Charlie and Rosie Thomas have transformed Vine Cottage, a Grade II listed 18th-century house, with the addition of a contemporary kitchen extension. The house came up for sale when the couple were living just 70m away in a small neighbouring cottage, which – with two young children – they had outgrown.

“The house was in a sound but dated condition. Not much had been altered since the late 1960/70s. It was very much a house of that generation,” explains Charlie. However, the house had been subjected to unsympathetic additions during this time.

Drawn to the house by the size of the gardens and its location in the village they were keen to remain living in, Charlie and Rosie were able to see past the current state of the house, built in around 1720. “The house was a myriad of small interconnecting rooms, each on a slightly different level, with low ceilings. It took a lot of vision to see the potential that the house held.”

The Project

  • Name: Charlie and Rose Thomas
  • Build time: 1 year
  • Build cost: £258,600
  • Location: Wiltshire

The Design

With its Grade II listing, it might have been tempting to play it safe with a very traditional design, but Charlie and Rosie, along with their architectural designer, Charlie Luxton, were keen to work some contemporary features into the existing framework of the house — and thankfully, the local planners shared their vision.

“The house had been heavily extended in the 1970s,” explains architectural designer Charlie Luxton. Perhaps the most important part of the house’s transformation was the construction of the new kitchen, which takes the place of the ageing conservatory.

The Build

The new extension combines a steel structure with timber joists and a large amount of glazing. The timber box sections at the eaves conceal thin metal sections to the inside head of the glazing on the fully glazed elevation which stops the structure from spreading. The roof of the extension, with its stone slates to tie in with the original house, was literally picked from another building – before Charlie and Rosie had even obtained planning permission – which was taken apart and then rebuilt on site.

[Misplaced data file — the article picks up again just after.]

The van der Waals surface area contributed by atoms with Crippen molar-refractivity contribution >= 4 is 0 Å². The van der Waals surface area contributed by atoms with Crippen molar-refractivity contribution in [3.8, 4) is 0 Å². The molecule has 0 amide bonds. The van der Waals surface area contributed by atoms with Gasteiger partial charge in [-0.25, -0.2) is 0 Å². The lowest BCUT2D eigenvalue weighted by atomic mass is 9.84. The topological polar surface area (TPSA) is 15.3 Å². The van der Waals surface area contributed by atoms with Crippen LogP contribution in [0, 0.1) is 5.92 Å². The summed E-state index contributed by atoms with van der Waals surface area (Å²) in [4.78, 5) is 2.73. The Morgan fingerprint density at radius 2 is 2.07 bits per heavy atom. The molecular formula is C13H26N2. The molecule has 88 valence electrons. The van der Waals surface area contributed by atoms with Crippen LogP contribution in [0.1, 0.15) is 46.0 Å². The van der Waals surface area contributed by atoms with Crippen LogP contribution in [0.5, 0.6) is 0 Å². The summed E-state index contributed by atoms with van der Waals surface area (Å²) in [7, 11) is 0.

“The house required a complete refit of plumbing and electrics. Virtually all the rooms were remodelled in some way,” explains homeowner Charlie. “This was a significant refit — all the insulation was upgraded to well beyond regulations, and the lighting throughout has been changed to LED.”

listed cottage extension sliding doors

The lead cladding and Fineline Aluminium sliding doors bring the new addition into the 21st century

renovated listed cottage feature stair case

The staircase, which combines timber and metal, has been completely rebuilt and relocated, with the aim of unifying the spaces and drawing in more natural light

renovated listed cottage grey corridor

The top floor of the three storey property was very much an isolated area of the house, so in order to bring all three levels of the building together a striking central staircase has been created, with landings that flow into one another and provide views between each floor

listed cottage extension pitched kitchen space

The new kitchen (from Sustainable Kitchens) has been built in the extension and fulfils the client’s brief for a space that is connected to the outside. High-level windows to one wall provide privacy, but bring in even more light

listed cottage extension contemporary kitchen

The sleek new kitchen units, topped with stone worktops, feature oak lining which ties in nicely with the visible exterior cladding

renovated listed cottage light living room

Almost as a reflection of the mixture of design styles used externally, the internal spaces combine period features with modern design

listed cottage renovation bathroom with copper pipes

Despite its classic design, clever features such as the copper pipe which has been used in place of a traditional towel warmer, ensure the bathroom has a distinctly individual feel

contemporary study and library in listed cottage renovation

Although the house has been completely remodelled, many of the rooms remain classic in their style, with traditional windows

contemporary extension to a grade II listed cottage

Despite being an obviously new addition to the listed building, the kitchen extension sits in complete harmony to the original house, with the reclaimed roof and timber cladding echoing original materials. The timber-clad ‘boxes’ conceal guttering and provide a seamless link between the traditional stone slates and the modern lead cladding

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